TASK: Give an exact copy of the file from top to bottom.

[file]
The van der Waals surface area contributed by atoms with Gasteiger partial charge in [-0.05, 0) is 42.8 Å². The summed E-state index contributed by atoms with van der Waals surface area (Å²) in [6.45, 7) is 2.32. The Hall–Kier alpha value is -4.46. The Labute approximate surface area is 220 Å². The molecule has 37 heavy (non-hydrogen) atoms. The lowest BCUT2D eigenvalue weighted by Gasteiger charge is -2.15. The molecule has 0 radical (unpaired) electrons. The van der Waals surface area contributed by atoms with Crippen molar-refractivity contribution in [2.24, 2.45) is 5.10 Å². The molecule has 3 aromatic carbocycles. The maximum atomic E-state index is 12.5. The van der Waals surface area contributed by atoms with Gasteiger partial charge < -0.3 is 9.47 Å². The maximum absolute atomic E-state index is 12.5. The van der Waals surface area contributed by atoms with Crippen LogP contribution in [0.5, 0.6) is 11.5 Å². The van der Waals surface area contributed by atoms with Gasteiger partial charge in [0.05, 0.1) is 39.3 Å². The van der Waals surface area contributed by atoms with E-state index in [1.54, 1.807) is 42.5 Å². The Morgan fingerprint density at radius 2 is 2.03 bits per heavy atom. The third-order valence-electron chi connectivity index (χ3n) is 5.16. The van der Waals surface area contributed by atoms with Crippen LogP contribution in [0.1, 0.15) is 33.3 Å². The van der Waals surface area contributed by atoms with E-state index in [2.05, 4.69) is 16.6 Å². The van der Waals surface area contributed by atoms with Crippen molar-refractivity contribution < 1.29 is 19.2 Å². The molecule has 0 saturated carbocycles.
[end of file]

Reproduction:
The van der Waals surface area contributed by atoms with Gasteiger partial charge in [-0.05, 0) is 42.8 Å². The summed E-state index contributed by atoms with van der Waals surface area (Å²) in [6.45, 7) is 2.32. The Hall–Kier alpha value is -4.46. The Labute approximate surface area is 220 Å². The molecule has 37 heavy (non-hydrogen) atoms. The lowest BCUT2D eigenvalue weighted by Gasteiger charge is -2.15. The molecule has 0 radical (unpaired) electrons. The van der Waals surface area contributed by atoms with Crippen molar-refractivity contribution in [2.24, 2.45) is 5.10 Å². The molecule has 3 aromatic carbocycles. The maximum atomic E-state index is 12.5. The van der Waals surface area contributed by atoms with Gasteiger partial charge < -0.3 is 9.47 Å². The maximum absolute atomic E-state index is 12.5. The van der Waals surface area contributed by atoms with Crippen LogP contribution in [0.5, 0.6) is 11.5 Å². The van der Waals surface area contributed by atoms with Gasteiger partial charge in [0.05, 0.1) is 39.3 Å². The van der Waals surface area contributed by atoms with E-state index in [1.54, 1.807) is 42.5 Å². The Morgan fingerprint density at radius 2 is 2.03 bits per heavy atom. The third-order valence-electron chi connectivity index (χ3n) is 5.16. The van der Waals surface area contributed by atoms with Crippen LogP contribution in [0.1, 0.15) is 33.3 Å². The van der Waals surface area contributed by atoms with E-state index in [2.05, 4.69) is 16.6 Å². The van der Waals surface area contributed by atoms with Crippen molar-refractivity contribution < 1.29 is 19.2 Å². The molecule has 0 saturated carbocycles.